Getting the Right Help is Key to Navigating the VA Claims Process

If you were injured during your military career, veteran service officers and advocates advise you to file a claim with the Department of Veterans Affairs – whether you’re still thinking about hanging up your uniform or have been out of the ranks for decades. It takes the VA an average of 138 days to make…
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If you were injured during your military career, veteran service officers and advocates advise you to file a claim with the Department of Veterans Affairs – whether you’re still thinking about hanging up your uniform or have been out of the ranks for decades.

It takes the VA an average of 138 days to make a decision on an applicant’s claim, according to the VA website. While the claims process is lengthy, there are some things you can do to streamline it.

Ask For Help Before You Start to File Your Claim

Veterans and service members should never try to file a claim directly with the VA without help, according to Jeremy Amick, a spokesman and veterans advocate for Silver Star Families of America.

“You need to seek out an accredited veterans service officer,” he said.

According to the VA, veterans service officers “work on behalf of veterans and service members – as well as their dependents and survivors,” to help guide VA applicants through the steps to receive benefits.

“We trust these professionals because they’re trained and certified in the VA claims and appeals processes and can help you with VA-related needs,” the VA said on its website.

You can search for an accredited VSO to guide and represent you during the claims process on the VA’s eBenefits portal or on the VA’s Office of the General Counsel list.

Beyond professional assistance, don’t overlook the service members and veterans who have gone through the VA claims process before you.

“The biggest thing is that veterans who have been through the system need to talk with other veterans,” said Troy Williams, a VSO with the Veterans of Foreign Wars. “Let other veterans know they need to use the system and file a claim if they have a disability. Every single veteran that is in the system helps to fund the VA system.”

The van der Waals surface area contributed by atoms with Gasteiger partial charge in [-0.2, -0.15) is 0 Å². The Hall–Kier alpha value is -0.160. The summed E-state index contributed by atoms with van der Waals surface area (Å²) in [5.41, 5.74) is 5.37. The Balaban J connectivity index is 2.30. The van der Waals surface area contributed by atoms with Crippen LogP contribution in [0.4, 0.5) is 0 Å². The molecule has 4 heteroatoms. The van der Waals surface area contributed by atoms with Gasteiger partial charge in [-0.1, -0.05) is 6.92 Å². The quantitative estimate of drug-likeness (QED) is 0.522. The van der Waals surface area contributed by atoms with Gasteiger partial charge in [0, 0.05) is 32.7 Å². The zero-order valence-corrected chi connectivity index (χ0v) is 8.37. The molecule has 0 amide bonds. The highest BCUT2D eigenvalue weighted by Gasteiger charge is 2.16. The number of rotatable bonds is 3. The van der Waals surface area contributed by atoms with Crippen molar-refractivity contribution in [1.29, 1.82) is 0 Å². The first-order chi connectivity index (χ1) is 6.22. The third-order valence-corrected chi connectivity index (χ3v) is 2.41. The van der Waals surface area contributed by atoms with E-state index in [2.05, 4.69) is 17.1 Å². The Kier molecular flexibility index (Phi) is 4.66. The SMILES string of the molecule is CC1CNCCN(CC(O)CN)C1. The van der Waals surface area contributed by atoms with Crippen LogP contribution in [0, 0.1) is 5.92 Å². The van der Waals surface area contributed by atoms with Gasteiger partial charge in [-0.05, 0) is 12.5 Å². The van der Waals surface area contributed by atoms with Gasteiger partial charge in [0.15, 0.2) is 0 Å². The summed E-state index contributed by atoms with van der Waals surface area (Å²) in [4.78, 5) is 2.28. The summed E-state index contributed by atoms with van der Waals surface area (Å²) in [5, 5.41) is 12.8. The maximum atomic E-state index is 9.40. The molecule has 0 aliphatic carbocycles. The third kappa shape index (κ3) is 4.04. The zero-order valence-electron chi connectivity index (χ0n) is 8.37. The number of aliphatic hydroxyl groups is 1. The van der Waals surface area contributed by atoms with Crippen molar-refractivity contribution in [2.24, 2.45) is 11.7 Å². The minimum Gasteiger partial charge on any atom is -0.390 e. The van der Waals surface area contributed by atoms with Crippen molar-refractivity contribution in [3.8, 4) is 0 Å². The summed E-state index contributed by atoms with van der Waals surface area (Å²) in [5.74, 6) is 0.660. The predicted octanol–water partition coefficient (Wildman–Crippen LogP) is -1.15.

Gather your documentation

Obtaining your medical records from your time in service ­– along with your civilian medical records­ ­–  is essential to navigating the process, Amick said. Your veteran service officer (VSO) can help you gather everything you need when filing your claim. 

A key component of your documentation is your medical diagnosis, according to Williams. He said the VA will want to know what documented service-connected injury or illness is still affecting you at the time of the claim.

“It doesn’t matter what it was,” said Williams. “If it happened while you were in the ranks and you have a diagnosed condition, then the VA will most likely grant that disability in their findings.

Be Prepared to Talk About Your Disability Openly

Both Amick and Williams said that veterans shouldn’t be shy about advocating for themselves once they reach their compensation and pension exam. This “C&P” exam is a meeting between VA representatives and the service member or veteran. During the meeting, the VA reviews the claim and your evidence to determine whether or not to grant your claim.

“So many of our veterans ‘clam up’ when they go in during the C&P Exam,” said Williams. “They need to talk about what their disability is and how it affects them in everyday life.”

 For example, Williams said, if you have issues with joints ­– you need to specify how the issues limit your mobility or make motion more painful.

“These are the things you need to be able to talk about because that is how they are going to rate you.”

What a VA Disability Rating Means to You

So, what exactly is a VA rating and what does it mean?

If the VA determines your service-connected injury or illness limits your ability to perform work or daily activities, they’ll provide a rating for how much it impacts you. Your rating determines what benefits you are eligible to receive.  

The math for multiple service-connected disabilities gets a little fuzzy, so be sure to read up on how VA Math works.

Williams explained the VA rating system in simple terms as follows:

  • If your service-connected disability is rated at 10%, the VA will issue you a small monthly payment and provide you with medical care to treat the claimed disability.
  • If you receive a rating of 30% or more, the VA will include additional compensation for your dependents in your monthly benefits.
  • If you receive a VA rating of 50% or more, you will receive medical health care with no copays.
  • A 100% permanent and total (you may hear this called “P&T”) disability rating provides full medical benefits at no charge, medical benefits for dependents, vocational rehabilitation benefits and dental benefits. This also opens the door to some state-provided benefits. For example: in Texas, a veteran with a VA disability rating of 70%-100% may receive a $12,000 property tax exemption.
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About Jamie Melchert

Jamie Melchert is a retired member of the Missouri Army National Guard. He served on overseas combat tours in Iraq and Afghanistan. His articles have appeared across numerous military and civilian publications over his 20-year public affairs career.

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  1. Ernie Durham says

    Thank you Jamie! I am a Navy (Combat) Veteran and rating of 60%. Looking forward to getting P & T 100% in the near future. I appreciation your experience and service!

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